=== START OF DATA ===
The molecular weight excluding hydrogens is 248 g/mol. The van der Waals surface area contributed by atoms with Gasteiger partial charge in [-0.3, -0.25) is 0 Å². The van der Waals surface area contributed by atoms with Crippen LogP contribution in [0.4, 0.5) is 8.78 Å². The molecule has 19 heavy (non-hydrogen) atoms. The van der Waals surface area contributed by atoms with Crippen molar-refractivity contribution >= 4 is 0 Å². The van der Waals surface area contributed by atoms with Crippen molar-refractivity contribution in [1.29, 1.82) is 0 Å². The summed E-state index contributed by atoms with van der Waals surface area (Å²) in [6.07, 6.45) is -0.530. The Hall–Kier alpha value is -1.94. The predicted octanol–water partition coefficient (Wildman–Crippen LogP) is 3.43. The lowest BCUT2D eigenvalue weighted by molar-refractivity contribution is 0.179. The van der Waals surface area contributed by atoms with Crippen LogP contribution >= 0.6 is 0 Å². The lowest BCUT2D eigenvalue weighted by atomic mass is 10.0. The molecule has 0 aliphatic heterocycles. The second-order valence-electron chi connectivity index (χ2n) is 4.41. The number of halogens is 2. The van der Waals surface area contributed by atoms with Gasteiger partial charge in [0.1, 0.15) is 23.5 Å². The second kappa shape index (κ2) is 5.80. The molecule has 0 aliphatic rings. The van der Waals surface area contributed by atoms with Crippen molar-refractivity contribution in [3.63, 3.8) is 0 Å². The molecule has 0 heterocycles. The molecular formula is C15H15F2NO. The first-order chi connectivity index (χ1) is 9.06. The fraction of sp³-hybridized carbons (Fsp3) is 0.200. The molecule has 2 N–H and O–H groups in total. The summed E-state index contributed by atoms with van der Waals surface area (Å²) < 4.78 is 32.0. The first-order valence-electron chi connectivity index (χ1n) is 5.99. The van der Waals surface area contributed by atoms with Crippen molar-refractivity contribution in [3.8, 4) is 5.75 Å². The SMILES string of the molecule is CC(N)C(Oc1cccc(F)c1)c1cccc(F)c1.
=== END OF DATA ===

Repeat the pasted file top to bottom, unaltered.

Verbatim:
The molecular weight excluding hydrogens is 248 g/mol. The van der Waals surface area contributed by atoms with Gasteiger partial charge in [-0.3, -0.25) is 0 Å². The van der Waals surface area contributed by atoms with Crippen LogP contribution in [0.4, 0.5) is 8.78 Å². The molecule has 19 heavy (non-hydrogen) atoms. The van der Waals surface area contributed by atoms with Crippen molar-refractivity contribution >= 4 is 0 Å². The van der Waals surface area contributed by atoms with Crippen molar-refractivity contribution in [1.29, 1.82) is 0 Å². The summed E-state index contributed by atoms with van der Waals surface area (Å²) in [6.07, 6.45) is -0.530. The Hall–Kier alpha value is -1.94. The predicted octanol–water partition coefficient (Wildman–Crippen LogP) is 3.43. The lowest BCUT2D eigenvalue weighted by molar-refractivity contribution is 0.179. The van der Waals surface area contributed by atoms with Crippen LogP contribution >= 0.6 is 0 Å². The lowest BCUT2D eigenvalue weighted by atomic mass is 10.0. The molecule has 0 aliphatic heterocycles. The second-order valence-electron chi connectivity index (χ2n) is 4.41. The number of halogens is 2. The van der Waals surface area contributed by atoms with Gasteiger partial charge in [0.1, 0.15) is 23.5 Å². The second kappa shape index (κ2) is 5.80. The molecule has 0 aliphatic rings. The van der Waals surface area contributed by atoms with Crippen molar-refractivity contribution in [3.63, 3.8) is 0 Å². The molecule has 0 heterocycles. The molecular formula is C15H15F2NO. The first-order chi connectivity index (χ1) is 9.06. The fraction of sp³-hybridized carbons (Fsp3) is 0.200. The molecule has 2 N–H and O–H groups in total. The summed E-state index contributed by atoms with van der Waals surface area (Å²) < 4.78 is 32.0. The first-order valence-electron chi connectivity index (χ1n) is 5.99. The van der Waals surface area contributed by atoms with Crippen molar-refractivity contribution in [3.8, 4) is 5.75 Å². The SMILES string of the molecule is CC(N)C(Oc1cccc(F)c1)c1cccc(F)c1.